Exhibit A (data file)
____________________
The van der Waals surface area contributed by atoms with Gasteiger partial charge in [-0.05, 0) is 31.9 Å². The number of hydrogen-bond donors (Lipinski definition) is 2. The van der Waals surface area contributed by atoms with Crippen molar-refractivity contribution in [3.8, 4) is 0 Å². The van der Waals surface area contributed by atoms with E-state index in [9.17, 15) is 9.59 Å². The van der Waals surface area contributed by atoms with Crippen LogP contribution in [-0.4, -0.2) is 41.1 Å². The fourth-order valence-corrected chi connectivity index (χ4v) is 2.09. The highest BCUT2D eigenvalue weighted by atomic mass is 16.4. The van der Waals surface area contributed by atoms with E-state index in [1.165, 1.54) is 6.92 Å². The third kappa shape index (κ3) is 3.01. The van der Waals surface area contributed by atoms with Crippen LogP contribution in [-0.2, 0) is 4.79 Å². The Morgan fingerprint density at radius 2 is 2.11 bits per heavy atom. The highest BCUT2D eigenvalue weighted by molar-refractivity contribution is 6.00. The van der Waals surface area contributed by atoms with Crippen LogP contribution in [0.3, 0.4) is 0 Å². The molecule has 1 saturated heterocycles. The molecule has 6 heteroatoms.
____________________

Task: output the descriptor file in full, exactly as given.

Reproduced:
The van der Waals surface area contributed by atoms with Gasteiger partial charge in [-0.05, 0) is 31.9 Å². The number of hydrogen-bond donors (Lipinski definition) is 2. The van der Waals surface area contributed by atoms with Crippen molar-refractivity contribution in [3.8, 4) is 0 Å². The van der Waals surface area contributed by atoms with E-state index in [9.17, 15) is 9.59 Å². The van der Waals surface area contributed by atoms with Crippen LogP contribution in [-0.4, -0.2) is 41.1 Å². The fourth-order valence-corrected chi connectivity index (χ4v) is 2.09. The highest BCUT2D eigenvalue weighted by atomic mass is 16.4. The van der Waals surface area contributed by atoms with E-state index in [1.165, 1.54) is 6.92 Å². The third kappa shape index (κ3) is 3.01. The van der Waals surface area contributed by atoms with Crippen LogP contribution in [-0.2, 0) is 4.79 Å². The Morgan fingerprint density at radius 2 is 2.11 bits per heavy atom. The highest BCUT2D eigenvalue weighted by molar-refractivity contribution is 6.00. The van der Waals surface area contributed by atoms with Crippen LogP contribution in [0.3, 0.4) is 0 Å². The molecule has 1 saturated heterocycles. The molecule has 6 heteroatoms.